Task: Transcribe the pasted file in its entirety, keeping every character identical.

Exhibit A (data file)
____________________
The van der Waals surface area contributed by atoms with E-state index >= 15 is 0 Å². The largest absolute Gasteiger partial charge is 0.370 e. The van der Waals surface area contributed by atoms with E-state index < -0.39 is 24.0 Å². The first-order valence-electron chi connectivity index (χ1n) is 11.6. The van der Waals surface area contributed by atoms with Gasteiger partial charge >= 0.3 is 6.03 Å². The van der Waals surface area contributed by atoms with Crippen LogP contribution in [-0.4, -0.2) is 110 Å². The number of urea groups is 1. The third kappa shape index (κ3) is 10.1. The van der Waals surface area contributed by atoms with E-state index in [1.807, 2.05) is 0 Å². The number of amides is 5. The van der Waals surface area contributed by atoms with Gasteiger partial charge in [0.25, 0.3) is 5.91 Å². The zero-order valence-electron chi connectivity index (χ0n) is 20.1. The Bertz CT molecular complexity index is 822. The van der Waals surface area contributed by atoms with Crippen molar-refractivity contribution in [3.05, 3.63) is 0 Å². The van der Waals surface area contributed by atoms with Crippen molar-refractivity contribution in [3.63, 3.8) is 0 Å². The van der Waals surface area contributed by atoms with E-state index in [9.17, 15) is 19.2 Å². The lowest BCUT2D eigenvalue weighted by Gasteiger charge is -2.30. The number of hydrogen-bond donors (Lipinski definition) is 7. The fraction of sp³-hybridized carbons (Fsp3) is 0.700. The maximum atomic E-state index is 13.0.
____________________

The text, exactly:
The van der Waals surface area contributed by atoms with E-state index >= 15 is 0 Å². The largest absolute Gasteiger partial charge is 0.370 e. The van der Waals surface area contributed by atoms with E-state index < -0.39 is 24.0 Å². The first-order valence-electron chi connectivity index (χ1n) is 11.6. The van der Waals surface area contributed by atoms with Gasteiger partial charge >= 0.3 is 6.03 Å². The van der Waals surface area contributed by atoms with Crippen LogP contribution in [-0.4, -0.2) is 110 Å². The number of urea groups is 1. The third kappa shape index (κ3) is 10.1. The van der Waals surface area contributed by atoms with E-state index in [1.807, 2.05) is 0 Å². The number of amides is 5. The van der Waals surface area contributed by atoms with Gasteiger partial charge in [0.25, 0.3) is 5.91 Å². The zero-order valence-electron chi connectivity index (χ0n) is 20.1. The Bertz CT molecular complexity index is 822. The van der Waals surface area contributed by atoms with Crippen molar-refractivity contribution in [3.05, 3.63) is 0 Å². The van der Waals surface area contributed by atoms with Crippen molar-refractivity contribution in [3.63, 3.8) is 0 Å². The van der Waals surface area contributed by atoms with E-state index in [9.17, 15) is 19.2 Å². The lowest BCUT2D eigenvalue weighted by Gasteiger charge is -2.30. The number of hydrogen-bond donors (Lipinski definition) is 7. The fraction of sp³-hybridized carbons (Fsp3) is 0.700. The maximum atomic E-state index is 13.0.